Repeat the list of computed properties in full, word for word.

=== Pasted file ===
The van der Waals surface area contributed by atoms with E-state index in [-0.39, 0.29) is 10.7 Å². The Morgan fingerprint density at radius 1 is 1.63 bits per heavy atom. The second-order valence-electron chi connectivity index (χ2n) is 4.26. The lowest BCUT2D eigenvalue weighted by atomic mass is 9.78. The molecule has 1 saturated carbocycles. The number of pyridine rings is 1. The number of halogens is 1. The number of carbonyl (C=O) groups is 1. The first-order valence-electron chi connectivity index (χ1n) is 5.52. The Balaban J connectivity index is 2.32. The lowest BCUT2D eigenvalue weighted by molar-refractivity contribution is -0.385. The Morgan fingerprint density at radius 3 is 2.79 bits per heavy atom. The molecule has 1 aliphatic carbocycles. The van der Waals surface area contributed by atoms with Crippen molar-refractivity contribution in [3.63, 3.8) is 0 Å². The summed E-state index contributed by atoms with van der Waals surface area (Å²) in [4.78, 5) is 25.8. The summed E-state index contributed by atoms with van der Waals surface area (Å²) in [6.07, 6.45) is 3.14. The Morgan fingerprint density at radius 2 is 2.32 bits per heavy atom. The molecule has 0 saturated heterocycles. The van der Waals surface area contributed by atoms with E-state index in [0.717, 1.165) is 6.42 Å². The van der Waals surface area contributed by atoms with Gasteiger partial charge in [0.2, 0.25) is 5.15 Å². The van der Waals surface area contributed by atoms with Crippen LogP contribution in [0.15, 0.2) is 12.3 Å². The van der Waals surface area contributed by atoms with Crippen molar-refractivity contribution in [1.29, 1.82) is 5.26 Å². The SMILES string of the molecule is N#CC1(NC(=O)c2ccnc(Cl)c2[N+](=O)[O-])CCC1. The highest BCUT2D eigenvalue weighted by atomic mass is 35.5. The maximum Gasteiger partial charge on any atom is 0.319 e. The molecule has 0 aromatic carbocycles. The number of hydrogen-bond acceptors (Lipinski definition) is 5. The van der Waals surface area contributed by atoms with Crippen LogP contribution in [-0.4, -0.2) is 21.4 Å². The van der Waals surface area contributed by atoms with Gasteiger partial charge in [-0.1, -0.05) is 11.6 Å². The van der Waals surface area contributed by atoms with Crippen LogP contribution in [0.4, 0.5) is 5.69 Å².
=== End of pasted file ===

The van der Waals surface area contributed by atoms with E-state index in [-0.39, 0.29) is 10.7 Å². The Morgan fingerprint density at radius 1 is 1.63 bits per heavy atom. The second-order valence-electron chi connectivity index (χ2n) is 4.26. The lowest BCUT2D eigenvalue weighted by atomic mass is 9.78. The molecule has 1 saturated carbocycles. The number of pyridine rings is 1. The number of halogens is 1. The number of carbonyl (C=O) groups is 1. The first-order valence-electron chi connectivity index (χ1n) is 5.52. The Balaban J connectivity index is 2.32. The lowest BCUT2D eigenvalue weighted by molar-refractivity contribution is -0.385. The Morgan fingerprint density at radius 3 is 2.79 bits per heavy atom. The molecule has 1 aliphatic carbocycles. The van der Waals surface area contributed by atoms with Crippen molar-refractivity contribution in [3.63, 3.8) is 0 Å². The summed E-state index contributed by atoms with van der Waals surface area (Å²) in [4.78, 5) is 25.8. The summed E-state index contributed by atoms with van der Waals surface area (Å²) in [6.07, 6.45) is 3.14. The Morgan fingerprint density at radius 2 is 2.32 bits per heavy atom. The molecule has 0 saturated heterocycles. The van der Waals surface area contributed by atoms with E-state index in [0.717, 1.165) is 6.42 Å². The van der Waals surface area contributed by atoms with Gasteiger partial charge in [0.2, 0.25) is 5.15 Å². The van der Waals surface area contributed by atoms with Crippen LogP contribution in [0.15, 0.2) is 12.3 Å². The van der Waals surface area contributed by atoms with Crippen molar-refractivity contribution in [1.29, 1.82) is 5.26 Å². The SMILES string of the molecule is N#CC1(NC(=O)c2ccnc(Cl)c2[N+](=O)[O-])CCC1. The highest BCUT2D eigenvalue weighted by atomic mass is 35.5. The maximum Gasteiger partial charge on any atom is 0.319 e. The molecule has 0 aromatic carbocycles. The number of hydrogen-bond acceptors (Lipinski definition) is 5. The van der Waals surface area contributed by atoms with Crippen LogP contribution in [-0.4, -0.2) is 21.4 Å². The van der Waals surface area contributed by atoms with Gasteiger partial charge in [-0.1, -0.05) is 11.6 Å². The van der Waals surface area contributed by atoms with Crippen LogP contribution in [0.4, 0.5) is 5.69 Å².